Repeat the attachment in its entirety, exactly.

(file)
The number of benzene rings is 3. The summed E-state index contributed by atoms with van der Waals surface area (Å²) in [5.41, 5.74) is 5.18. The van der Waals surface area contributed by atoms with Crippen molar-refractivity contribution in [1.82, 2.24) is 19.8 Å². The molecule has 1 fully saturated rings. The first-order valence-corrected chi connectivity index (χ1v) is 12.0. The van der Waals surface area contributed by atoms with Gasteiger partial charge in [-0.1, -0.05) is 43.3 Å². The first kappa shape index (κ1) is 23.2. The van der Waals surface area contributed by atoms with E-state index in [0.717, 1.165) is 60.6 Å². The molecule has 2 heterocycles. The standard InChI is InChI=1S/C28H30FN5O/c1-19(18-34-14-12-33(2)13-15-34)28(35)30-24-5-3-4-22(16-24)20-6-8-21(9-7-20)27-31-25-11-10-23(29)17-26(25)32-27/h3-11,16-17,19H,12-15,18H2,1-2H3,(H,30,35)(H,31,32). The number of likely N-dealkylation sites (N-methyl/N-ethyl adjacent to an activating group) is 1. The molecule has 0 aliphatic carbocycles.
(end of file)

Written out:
The number of benzene rings is 3. The summed E-state index contributed by atoms with van der Waals surface area (Å²) in [5.41, 5.74) is 5.18. The van der Waals surface area contributed by atoms with Crippen molar-refractivity contribution in [1.82, 2.24) is 19.8 Å². The molecule has 1 fully saturated rings. The first-order valence-corrected chi connectivity index (χ1v) is 12.0. The van der Waals surface area contributed by atoms with Gasteiger partial charge in [-0.1, -0.05) is 43.3 Å². The first kappa shape index (κ1) is 23.2. The van der Waals surface area contributed by atoms with E-state index in [0.717, 1.165) is 60.6 Å². The molecule has 2 heterocycles. The standard InChI is InChI=1S/C28H30FN5O/c1-19(18-34-14-12-33(2)13-15-34)28(35)30-24-5-3-4-22(16-24)20-6-8-21(9-7-20)27-31-25-11-10-23(29)17-26(25)32-27/h3-11,16-17,19H,12-15,18H2,1-2H3,(H,30,35)(H,31,32). The number of likely N-dealkylation sites (N-methyl/N-ethyl adjacent to an activating group) is 1. The molecule has 0 aliphatic carbocycles.